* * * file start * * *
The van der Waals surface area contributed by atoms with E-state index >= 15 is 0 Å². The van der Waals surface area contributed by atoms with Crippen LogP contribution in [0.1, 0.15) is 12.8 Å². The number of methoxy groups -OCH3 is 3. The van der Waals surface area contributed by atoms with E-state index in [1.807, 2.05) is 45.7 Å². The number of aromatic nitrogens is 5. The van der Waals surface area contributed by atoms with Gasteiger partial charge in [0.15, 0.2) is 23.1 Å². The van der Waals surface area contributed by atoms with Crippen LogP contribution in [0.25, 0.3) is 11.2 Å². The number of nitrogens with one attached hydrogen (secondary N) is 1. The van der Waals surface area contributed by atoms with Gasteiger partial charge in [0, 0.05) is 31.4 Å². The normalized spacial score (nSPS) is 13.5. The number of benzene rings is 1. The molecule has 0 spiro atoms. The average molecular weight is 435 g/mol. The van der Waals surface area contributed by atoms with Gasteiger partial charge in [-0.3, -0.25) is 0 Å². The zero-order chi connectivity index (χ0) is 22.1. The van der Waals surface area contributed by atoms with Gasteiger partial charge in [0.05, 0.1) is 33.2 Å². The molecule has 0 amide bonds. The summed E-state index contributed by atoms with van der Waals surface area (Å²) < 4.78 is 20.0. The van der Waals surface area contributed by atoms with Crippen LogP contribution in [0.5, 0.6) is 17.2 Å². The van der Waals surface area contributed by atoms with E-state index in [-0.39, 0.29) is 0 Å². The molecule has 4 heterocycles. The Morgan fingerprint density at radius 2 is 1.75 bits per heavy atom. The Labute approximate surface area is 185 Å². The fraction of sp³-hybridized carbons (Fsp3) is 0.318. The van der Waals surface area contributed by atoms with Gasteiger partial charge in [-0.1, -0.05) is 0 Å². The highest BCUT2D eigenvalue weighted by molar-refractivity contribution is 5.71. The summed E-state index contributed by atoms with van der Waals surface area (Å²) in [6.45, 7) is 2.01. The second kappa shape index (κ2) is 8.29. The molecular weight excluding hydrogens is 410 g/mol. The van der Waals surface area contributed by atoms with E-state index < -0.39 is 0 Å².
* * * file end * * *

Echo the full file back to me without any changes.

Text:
The van der Waals surface area contributed by atoms with E-state index >= 15 is 0 Å². The van der Waals surface area contributed by atoms with Crippen LogP contribution in [0.1, 0.15) is 12.8 Å². The number of methoxy groups -OCH3 is 3. The van der Waals surface area contributed by atoms with E-state index in [1.807, 2.05) is 45.7 Å². The number of aromatic nitrogens is 5. The van der Waals surface area contributed by atoms with Gasteiger partial charge in [0.15, 0.2) is 23.1 Å². The van der Waals surface area contributed by atoms with Crippen LogP contribution in [0.25, 0.3) is 11.2 Å². The number of nitrogens with one attached hydrogen (secondary N) is 1. The van der Waals surface area contributed by atoms with Gasteiger partial charge in [0, 0.05) is 31.4 Å². The normalized spacial score (nSPS) is 13.5. The number of benzene rings is 1. The molecule has 0 spiro atoms. The average molecular weight is 435 g/mol. The van der Waals surface area contributed by atoms with Gasteiger partial charge in [-0.3, -0.25) is 0 Å². The zero-order chi connectivity index (χ0) is 22.1. The van der Waals surface area contributed by atoms with Gasteiger partial charge in [0.05, 0.1) is 33.2 Å². The molecule has 0 amide bonds. The summed E-state index contributed by atoms with van der Waals surface area (Å²) < 4.78 is 20.0. The van der Waals surface area contributed by atoms with Crippen LogP contribution in [0.5, 0.6) is 17.2 Å². The van der Waals surface area contributed by atoms with E-state index in [-0.39, 0.29) is 0 Å². The molecule has 4 heterocycles. The Morgan fingerprint density at radius 2 is 1.75 bits per heavy atom. The Labute approximate surface area is 185 Å². The fraction of sp³-hybridized carbons (Fsp3) is 0.318. The van der Waals surface area contributed by atoms with Gasteiger partial charge in [-0.1, -0.05) is 0 Å². The highest BCUT2D eigenvalue weighted by molar-refractivity contribution is 5.71. The summed E-state index contributed by atoms with van der Waals surface area (Å²) in [6.45, 7) is 2.01. The second kappa shape index (κ2) is 8.29. The molecular weight excluding hydrogens is 410 g/mol. The van der Waals surface area contributed by atoms with E-state index < -0.39 is 0 Å².